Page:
Meme Collision Produces 2D Code Stencils

qr_stencil.jpg Matt Jones's invention of warchalking back in 2002 was a lark. It combined the culturally laden notion of chalk signs made by hoboes with the modern nomadic lifestyle of the digerati. As packs of laptop wielders roamed from place to place, a warchalk indicating an open Wi-Fi network would allow those network grazers to stop a moment, and fill up on protein-rich memes.
warchalk.jpegIt was a good project, something that dwelt in the space between meme, prank, and urban near-myth. (I believe BoingBoing has a set of gleaming towers reaching to the sky in that space.) But it didn't become self perpetuating. You can see its remnants in the iconography Jones and others developed for open and closed Wi-Fi networks, which were adopted and used in signage and company logos. The reversed parentheses )( for an open network were particularly brilliant, as it requires no graphics program nor keen hand to type or draw. I propose that QR_STENCILER and QR_HOBO_CODES are warchalking's direct descendants. I've had a multi-year obsession with QR Codes, one form of two-dimensional tags that can encode information densely in a rectangle for recovery through image capture on a mobile or other device. Snap a picture of a 2D tag with the right software--available for free or fee on nearly all smartphones and many feature phones--and the dots and shapes are translated into text, a URL, or other matter. (See this BoingBoing piece from November 2010, for instance, which explains how to generate QR Codes from a bookmarklet, among other information.) The QR Code project from Free Art & Technology (F.A.T.) is quite charming in its combination of trends, technology, and cultural markers. Like warchalking, the project takes off from hobo signs, which date back over a century--read this lovely account from a 1904 New York Times story. Hoboes would chalk a code to indicate whether one could get a handout, whether there were dogs, and other knowledge to pass along to the next traveler. F.A.T. created a set of a 100 signs encoded as text in QR Code format (QR_HOBO_CODES), donated to the public domain, and ready for use in its QR_STENCILER software. The software for Mac OS X creates a laser cutter ready file, including coping with the difficulty of making a stencil of symbols that can have floating squares in empty fields. Tricky stuff, and their images make it look like they've figured out the right approach, although parts of these stencils will certainly be fragile. (The software is licensed under Creative Commons for non-commercial use with attribution on share-alike basis.) QR Codes and other 2D tags are resilient to fairly major distortion. It looks from the code previews that F.A.T. chose a small size over adding more error correction, which increases the number of symbols necessary. That should be fine in practice, as a lack of distortion, clear edges, and contrast are the most important elements for tag interpretation. The likelihood is that QR_HOBO_CODES will be just as long lasting as warchalking signs, in that they may affect the culture, but not be used much in practice. I pray to his noodle-y majesty that I am wrong about that, but I've seen the memes come and go. QR_STENCILER could pack more impact, both in making it easy to create and use such 2D tag stencils--the makers suggest a chalk spray, by the way--and encouraging those frustrated with its inevitable limits to create their own software. In fact, I wouldn't be surprised to shortly see templates for using 3D printers to make stencils that produce 2D tags. (Thanks to Ren Caldwell!)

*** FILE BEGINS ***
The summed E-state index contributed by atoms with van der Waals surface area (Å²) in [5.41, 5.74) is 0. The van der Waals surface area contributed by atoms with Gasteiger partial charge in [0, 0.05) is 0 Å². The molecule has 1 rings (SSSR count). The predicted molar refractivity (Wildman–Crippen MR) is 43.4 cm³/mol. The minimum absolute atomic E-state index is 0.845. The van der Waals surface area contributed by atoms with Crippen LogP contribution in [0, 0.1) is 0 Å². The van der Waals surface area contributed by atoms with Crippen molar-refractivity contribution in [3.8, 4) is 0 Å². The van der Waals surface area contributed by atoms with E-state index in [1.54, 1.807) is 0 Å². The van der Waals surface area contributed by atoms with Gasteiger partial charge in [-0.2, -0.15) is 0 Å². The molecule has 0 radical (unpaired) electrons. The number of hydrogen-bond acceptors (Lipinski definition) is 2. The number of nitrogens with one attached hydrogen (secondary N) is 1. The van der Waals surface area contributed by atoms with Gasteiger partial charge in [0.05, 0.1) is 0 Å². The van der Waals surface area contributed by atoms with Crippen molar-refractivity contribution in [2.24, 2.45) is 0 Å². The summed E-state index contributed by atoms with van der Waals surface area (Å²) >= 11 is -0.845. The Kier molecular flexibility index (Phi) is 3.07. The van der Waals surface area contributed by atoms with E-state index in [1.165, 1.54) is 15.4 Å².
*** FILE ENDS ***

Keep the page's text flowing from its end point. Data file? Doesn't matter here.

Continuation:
1. Toynbee idea in 2001: resurrect dead on planet venus? That’s what pops into my head when people say ‘toynbee’ and ‘stencil’ in the same sentence.

    1. I believe the hobo-QR code for a free laser cutting service is something like a big square with some smaller squares in it. Should be fairly easy to recognise. ;-)

      Seriously, I kind of like this idea, as a geek, I don’t feel like putting up a sign outside my house saying “3d printer here” and getting brainless trolls asking me to do hours of 3D CAD for free and then print off whatever inane shite they think is funny/necessary .
      But another geek who has done his CAD and just needs someone to realise a spare part for his currently broken printer or other fun project, I would be happy to meet.
      Having a QR code outside my house would probably only be understood by the geeky types and not the general braindead passerby.
      And I can probably print a QR code out of smaller panels…

    2. Where are you going to find a laser cutter? At Techshop, of course :-)

      The question I’d have about QR code stencils is whether QR codes are designed in a way that you can depend on them being one piece that stays together, as opposed to having disconnected islands that you can’t use in a stencil. I suppose you could get fancy and have thin strips anchoring the islands in place and hope spray paint fills in around them?

  1. This is one of the few instances where a QR code is actually useful. Instead of their usual environment – slapped on ads and flyers when it would be simpler just to write out the URL or text – in this case it’s actually valuable that the QR codes are creating a barrier for entry: disguising the intent from most passersby, but still available to anyone who takes the time to engage.

    The project is definitely clever, but the main roadblock for widespread adoption is simply that SSIDs come and go (and change) faster than a team of stencilers could proliferate the QR codes.

  2. I like the idea of tagging with QRCodes, but think that one-off stencils are not the best way to do it, as they are subject to saturation, falling apart, etc. They are also limited to a single datagram and require specialized cutting equipment or a lot of patience with an Xacto.

    A better way would involve a personal projector and a pair of purpose specific spray cans: